Outside in the street perspective was all wrong, time moved forward, but not smoothly forward. It lurched like a limping beggar. I could not focus on anything for long. The back of Mr R– was clearer than the other personages which accosted my withered orbs.
Dear reader, forgive the use of flowery words, for orbs can only describe the holes that formerly served as eyes: what they now bequeathed me was not sight. A kaleidoscope of hallucination – but forgive me, I know not how to describe it.
A street sweeper hauled a pile of refuse into the road, narrowly missing my shoes. Before I had raised my fist in admonishment he walked right through me. In trying to grasp the implications I doubled over, heaving. I stumbled after Mr R–, my hand outstretched to fend off the delirious swaying street.
I hadn’t walked far when the clouds above billowed, the wind became a gale and a terrifying whirlwind spiralled towards me. Somehow it left its surroundings completely undisturbed. Before I could emit a cry of amazement, the whirlwind inclined its funnel towards my head. I looked up helplessly.
Two seconds or two hours later, I know not the measure of time, I was spat out upright.
I stood two blocks from Great Pulteney Street. Next to me was Mr R–. Before him was the plaque of the local constabulary. Before he could knock, the door swung inward and he stumbled forward into parish constable Sedgewick, who was holding a cheese sandwich.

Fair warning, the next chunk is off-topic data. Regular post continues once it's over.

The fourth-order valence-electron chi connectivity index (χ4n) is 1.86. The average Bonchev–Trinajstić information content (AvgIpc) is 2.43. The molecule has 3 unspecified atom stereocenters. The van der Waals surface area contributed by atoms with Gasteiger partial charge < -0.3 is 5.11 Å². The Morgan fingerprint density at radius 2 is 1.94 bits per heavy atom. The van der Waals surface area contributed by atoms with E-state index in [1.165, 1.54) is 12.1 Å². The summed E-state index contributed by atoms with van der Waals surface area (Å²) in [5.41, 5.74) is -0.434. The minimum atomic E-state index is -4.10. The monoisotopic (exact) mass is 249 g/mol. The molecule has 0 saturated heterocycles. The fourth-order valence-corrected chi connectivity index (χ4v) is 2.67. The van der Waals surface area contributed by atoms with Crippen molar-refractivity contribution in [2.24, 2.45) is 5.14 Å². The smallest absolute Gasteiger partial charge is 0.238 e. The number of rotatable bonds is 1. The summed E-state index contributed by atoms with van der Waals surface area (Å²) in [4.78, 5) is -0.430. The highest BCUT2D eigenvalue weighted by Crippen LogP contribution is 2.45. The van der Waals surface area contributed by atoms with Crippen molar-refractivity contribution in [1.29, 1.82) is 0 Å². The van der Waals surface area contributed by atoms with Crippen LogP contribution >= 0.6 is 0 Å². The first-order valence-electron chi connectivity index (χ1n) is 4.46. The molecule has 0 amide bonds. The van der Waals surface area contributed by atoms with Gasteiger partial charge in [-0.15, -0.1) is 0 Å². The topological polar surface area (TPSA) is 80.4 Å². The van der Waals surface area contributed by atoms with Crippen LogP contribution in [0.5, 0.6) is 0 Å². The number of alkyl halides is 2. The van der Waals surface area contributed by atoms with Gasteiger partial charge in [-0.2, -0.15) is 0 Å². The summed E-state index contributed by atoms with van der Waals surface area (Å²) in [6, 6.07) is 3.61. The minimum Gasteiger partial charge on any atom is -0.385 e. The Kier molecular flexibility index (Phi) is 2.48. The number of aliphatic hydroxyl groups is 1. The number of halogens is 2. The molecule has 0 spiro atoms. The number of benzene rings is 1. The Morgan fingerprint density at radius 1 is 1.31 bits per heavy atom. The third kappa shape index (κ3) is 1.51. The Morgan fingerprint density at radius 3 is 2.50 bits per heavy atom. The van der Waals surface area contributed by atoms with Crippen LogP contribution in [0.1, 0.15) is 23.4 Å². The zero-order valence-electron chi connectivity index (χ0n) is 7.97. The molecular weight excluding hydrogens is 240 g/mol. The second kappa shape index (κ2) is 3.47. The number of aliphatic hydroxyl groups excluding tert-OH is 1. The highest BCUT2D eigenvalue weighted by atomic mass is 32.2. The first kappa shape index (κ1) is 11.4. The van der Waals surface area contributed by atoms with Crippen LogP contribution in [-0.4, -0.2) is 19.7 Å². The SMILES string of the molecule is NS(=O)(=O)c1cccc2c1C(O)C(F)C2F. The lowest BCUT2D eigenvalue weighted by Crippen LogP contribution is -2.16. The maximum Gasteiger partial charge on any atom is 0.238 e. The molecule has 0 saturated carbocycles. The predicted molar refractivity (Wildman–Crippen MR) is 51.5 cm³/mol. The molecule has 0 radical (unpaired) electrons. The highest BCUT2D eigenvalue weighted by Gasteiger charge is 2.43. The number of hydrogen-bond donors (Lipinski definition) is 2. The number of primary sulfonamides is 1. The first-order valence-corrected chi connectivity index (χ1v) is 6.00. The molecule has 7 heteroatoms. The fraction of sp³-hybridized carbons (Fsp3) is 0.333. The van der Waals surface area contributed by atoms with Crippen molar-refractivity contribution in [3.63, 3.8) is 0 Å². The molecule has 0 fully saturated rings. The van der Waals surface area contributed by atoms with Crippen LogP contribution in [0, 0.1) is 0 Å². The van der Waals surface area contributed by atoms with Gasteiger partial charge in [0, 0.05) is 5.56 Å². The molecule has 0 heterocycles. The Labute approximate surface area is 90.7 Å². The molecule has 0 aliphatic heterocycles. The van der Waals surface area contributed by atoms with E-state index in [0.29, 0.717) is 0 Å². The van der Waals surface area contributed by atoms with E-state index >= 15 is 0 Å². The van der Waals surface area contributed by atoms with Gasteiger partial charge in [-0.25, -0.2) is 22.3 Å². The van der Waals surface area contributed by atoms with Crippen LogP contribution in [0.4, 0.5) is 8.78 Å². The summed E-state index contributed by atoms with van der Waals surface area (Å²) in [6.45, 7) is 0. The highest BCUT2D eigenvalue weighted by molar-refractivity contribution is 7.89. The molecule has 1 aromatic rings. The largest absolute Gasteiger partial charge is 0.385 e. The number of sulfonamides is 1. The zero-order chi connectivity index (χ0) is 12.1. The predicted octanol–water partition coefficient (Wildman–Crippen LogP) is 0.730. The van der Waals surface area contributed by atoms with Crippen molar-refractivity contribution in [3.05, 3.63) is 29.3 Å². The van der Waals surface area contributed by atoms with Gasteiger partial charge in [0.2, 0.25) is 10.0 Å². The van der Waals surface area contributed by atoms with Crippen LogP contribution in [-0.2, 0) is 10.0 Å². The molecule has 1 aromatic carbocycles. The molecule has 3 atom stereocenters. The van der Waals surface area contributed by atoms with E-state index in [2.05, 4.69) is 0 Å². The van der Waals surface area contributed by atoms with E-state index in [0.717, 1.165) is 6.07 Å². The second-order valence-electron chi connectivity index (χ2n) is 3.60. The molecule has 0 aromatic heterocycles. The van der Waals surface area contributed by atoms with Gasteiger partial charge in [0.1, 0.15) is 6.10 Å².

“Mr R–, if you were so keen for lunch you could have just said so.” He patted his jolly stomach.
“Constable Sedgewick, pardon the interruption. There has been an incident at my lodgements, 38 Great Pulteney Street.”
“An incident?” Constable Sedgewick tore a bite off the sandwich, throwing the remainder at a couple of pigeons in the gutter.
The pit in Mr R–’s stomach widened as the pigeons voraciously jousted over the crust.
I, myself, felt neither hunger nor thirst.
“I was heading that way now, on my way to the Queen’s Head.”
Mr R– looked in the gutter.
“That was yesterday’s breakfast. A real rump awaits a real man.” He patted his stomach again, slower this time when he it occurred to him that Mr R–’s face was paler than usual.
I did not hear the remainder of the dialogue. The whirlwind returned as assuredly as rush hour traffic on Holburn Hill: My-self, wan Mr R– and plump Sedgewick (and a pigeon) were sucked into the vortex.
We unfolded before 38 Great Pulteney Street. Except another man was present. He was the only one not surprised by the sudden commotion of a bird in the lobby. He calmly stepped aside as the pigeon flew out in the direction of Beak Street.
The only thing this man had in common with the ratman was his youth. Although not past twenty-five, he leaned intermittently on a walking stick. His strong hand was encased in the tweed sleeve of a jacket that was a trifle too hot for the late summer. He wore his flat cap to the left so that the brim cast a shadow over his ear.
He stiffly offered his free hand to Mr R–: “Detective Fielding. And you are?”
“Mr R–.” Mr R– gestured for the gentlemen to enter.
Constable Sedgewick hestitated, “After you, Harry.”
Mr R– stopped them both briefly: “Before you enter, just to let you know – the reputation of my business is–”
“Worry not,” said Detective Fielding, “’discretion is not a dirty word in my line of work.”
…To be continued